For instance, for an airplane the flying control functionality is controlled by programs that need to execute within a very precise time budget. The same stays true for programs implementing a phone application but the fitting within a given time budget is not mandatory as the user accepts a lower quality of service.

Which challenges are you addressing and in what industries?

Our main challenge is convincing embedded systems designers that an efficient use of multicore processors is possible without paying the cost of an increased important energy consumption. Our final target is the industrial IoT domain while avionics, automotive, space and defense are our first industries that we have addressed as they are familiar with time budget concerns. 

Can you give as an example of a collaborative project where your solution is currently deployed?

Statinf is part of the FR Mach2 project, next to five major mobility players – Alstom, EasyMile, Equans, Keolis and Renault Group.  Awarded as a winner of the France 2030 call for projects on “Automated road mobility, connected and zero-emission service infrastructures”, the Mach2 project has received support from the French Ministry of Ecological Transition and Territorial Cohesion as well as from Bpifrance.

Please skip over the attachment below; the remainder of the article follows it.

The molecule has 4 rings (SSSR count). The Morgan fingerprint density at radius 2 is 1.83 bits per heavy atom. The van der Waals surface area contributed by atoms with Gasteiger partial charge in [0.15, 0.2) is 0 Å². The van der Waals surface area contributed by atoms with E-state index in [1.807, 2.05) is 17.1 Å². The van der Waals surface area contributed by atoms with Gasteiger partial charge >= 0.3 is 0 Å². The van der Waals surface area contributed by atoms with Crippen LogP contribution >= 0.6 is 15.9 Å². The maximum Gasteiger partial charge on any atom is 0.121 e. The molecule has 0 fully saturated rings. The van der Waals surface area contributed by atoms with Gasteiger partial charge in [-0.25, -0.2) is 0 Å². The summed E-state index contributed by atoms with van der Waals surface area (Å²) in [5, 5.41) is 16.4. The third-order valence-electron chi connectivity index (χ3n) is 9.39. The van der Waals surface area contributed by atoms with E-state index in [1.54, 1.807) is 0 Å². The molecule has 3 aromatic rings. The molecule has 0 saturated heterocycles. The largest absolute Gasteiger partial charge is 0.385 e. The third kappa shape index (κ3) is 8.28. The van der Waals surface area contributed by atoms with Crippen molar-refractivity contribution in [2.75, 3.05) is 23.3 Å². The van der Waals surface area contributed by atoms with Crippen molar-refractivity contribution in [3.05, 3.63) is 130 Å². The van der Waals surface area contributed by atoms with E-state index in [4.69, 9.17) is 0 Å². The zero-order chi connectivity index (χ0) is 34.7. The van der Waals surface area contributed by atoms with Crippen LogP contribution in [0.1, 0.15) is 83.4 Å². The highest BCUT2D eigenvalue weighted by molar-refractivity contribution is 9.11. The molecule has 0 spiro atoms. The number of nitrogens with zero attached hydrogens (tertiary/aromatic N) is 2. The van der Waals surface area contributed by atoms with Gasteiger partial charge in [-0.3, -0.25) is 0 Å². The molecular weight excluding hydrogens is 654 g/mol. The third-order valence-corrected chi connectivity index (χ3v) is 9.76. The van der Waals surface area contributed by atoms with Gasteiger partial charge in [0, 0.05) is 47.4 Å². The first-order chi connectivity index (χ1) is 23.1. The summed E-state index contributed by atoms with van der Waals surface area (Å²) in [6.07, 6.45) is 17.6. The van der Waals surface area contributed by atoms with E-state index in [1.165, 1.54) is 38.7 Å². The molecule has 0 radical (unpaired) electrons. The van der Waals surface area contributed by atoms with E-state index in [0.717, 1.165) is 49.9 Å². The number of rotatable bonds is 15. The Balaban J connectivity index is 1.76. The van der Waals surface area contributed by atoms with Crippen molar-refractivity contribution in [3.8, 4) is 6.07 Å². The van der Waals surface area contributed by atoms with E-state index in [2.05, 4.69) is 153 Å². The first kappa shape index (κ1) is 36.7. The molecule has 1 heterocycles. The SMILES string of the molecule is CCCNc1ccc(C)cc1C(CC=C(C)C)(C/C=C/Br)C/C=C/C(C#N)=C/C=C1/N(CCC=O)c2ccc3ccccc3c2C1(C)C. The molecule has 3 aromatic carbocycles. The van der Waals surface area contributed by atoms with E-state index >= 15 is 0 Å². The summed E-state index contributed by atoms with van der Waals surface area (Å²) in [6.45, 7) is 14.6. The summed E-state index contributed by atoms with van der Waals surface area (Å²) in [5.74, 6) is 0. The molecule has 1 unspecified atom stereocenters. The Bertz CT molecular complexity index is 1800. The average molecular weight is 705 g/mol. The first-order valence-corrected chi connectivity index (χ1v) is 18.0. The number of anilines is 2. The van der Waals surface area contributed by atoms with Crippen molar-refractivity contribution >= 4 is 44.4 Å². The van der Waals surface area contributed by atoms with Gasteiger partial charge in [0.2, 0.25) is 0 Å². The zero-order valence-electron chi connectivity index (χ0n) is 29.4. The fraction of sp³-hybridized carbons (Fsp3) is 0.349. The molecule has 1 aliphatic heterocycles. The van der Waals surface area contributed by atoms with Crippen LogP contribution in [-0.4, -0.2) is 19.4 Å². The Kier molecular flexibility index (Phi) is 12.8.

The project is supported by a six members consortium which targets  the launch of a new, zero-emission public transport service at Level 4 (without an on-board supervizor) of autonomous driving. It is bringing together French leaders in mobility, each of them contributing within complementary areas of expertise: Renault Group for the robotized electric minibus platform, EasyMile for the autonomous driving system, StatInf for the validation of critical software elements, Equans for the  Computer Aided Dispatch and Automatic Vehicle Location (CAD/AVL) system, Alstom for the connected safety infrastructure and communication protocols, and Keolis for the operation and maintenance of these new public transport services.